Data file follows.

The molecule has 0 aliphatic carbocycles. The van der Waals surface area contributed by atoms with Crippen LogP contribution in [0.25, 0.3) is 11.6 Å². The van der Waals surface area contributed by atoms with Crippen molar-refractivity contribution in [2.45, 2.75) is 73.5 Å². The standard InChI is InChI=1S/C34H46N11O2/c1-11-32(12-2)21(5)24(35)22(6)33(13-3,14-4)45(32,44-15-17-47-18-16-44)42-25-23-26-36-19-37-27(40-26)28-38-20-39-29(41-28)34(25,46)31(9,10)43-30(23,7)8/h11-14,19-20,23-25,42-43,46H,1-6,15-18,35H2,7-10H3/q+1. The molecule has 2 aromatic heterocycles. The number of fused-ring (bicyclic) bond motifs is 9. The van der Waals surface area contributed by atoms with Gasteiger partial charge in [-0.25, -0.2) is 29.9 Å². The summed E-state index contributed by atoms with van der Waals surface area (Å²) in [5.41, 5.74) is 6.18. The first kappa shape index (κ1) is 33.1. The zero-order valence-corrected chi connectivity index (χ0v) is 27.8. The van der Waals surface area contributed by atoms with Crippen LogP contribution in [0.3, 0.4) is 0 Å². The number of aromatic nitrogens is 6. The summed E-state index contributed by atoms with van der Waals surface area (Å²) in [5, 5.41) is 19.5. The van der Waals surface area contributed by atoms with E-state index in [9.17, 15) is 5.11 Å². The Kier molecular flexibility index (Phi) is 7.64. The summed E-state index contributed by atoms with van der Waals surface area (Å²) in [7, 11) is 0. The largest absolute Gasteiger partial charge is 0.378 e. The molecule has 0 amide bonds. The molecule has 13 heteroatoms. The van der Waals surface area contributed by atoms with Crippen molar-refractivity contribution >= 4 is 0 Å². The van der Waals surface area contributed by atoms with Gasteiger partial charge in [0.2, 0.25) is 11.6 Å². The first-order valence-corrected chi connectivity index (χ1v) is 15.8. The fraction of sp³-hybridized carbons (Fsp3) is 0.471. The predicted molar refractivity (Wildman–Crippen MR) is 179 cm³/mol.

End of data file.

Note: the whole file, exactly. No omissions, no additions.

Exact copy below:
The molecule has 0 aliphatic carbocycles. The van der Waals surface area contributed by atoms with Crippen LogP contribution in [0.25, 0.3) is 11.6 Å². The van der Waals surface area contributed by atoms with Crippen molar-refractivity contribution in [2.45, 2.75) is 73.5 Å². The standard InChI is InChI=1S/C34H46N11O2/c1-11-32(12-2)21(5)24(35)22(6)33(13-3,14-4)45(32,44-15-17-47-18-16-44)42-25-23-26-36-19-37-27(40-26)28-38-20-39-29(41-28)34(25,46)31(9,10)43-30(23,7)8/h11-14,19-20,23-25,42-43,46H,1-6,15-18,35H2,7-10H3/q+1. The molecule has 2 aromatic heterocycles. The number of fused-ring (bicyclic) bond motifs is 9. The van der Waals surface area contributed by atoms with Gasteiger partial charge in [-0.25, -0.2) is 29.9 Å². The summed E-state index contributed by atoms with van der Waals surface area (Å²) in [5.41, 5.74) is 6.18. The first kappa shape index (κ1) is 33.1. The zero-order valence-corrected chi connectivity index (χ0v) is 27.8. The van der Waals surface area contributed by atoms with Crippen LogP contribution in [0.3, 0.4) is 0 Å². The number of aromatic nitrogens is 6. The summed E-state index contributed by atoms with van der Waals surface area (Å²) in [5, 5.41) is 19.5. The van der Waals surface area contributed by atoms with E-state index in [9.17, 15) is 5.11 Å². The Kier molecular flexibility index (Phi) is 7.64. The summed E-state index contributed by atoms with van der Waals surface area (Å²) in [7, 11) is 0. The largest absolute Gasteiger partial charge is 0.378 e. The molecule has 0 amide bonds. The molecule has 13 heteroatoms. The van der Waals surface area contributed by atoms with Crippen molar-refractivity contribution >= 4 is 0 Å². The van der Waals surface area contributed by atoms with Gasteiger partial charge in [0.2, 0.25) is 11.6 Å². The first-order valence-corrected chi connectivity index (χ1v) is 15.8. The fraction of sp³-hybridized carbons (Fsp3) is 0.471. The predicted molar refractivity (Wildman–Crippen MR) is 179 cm³/mol.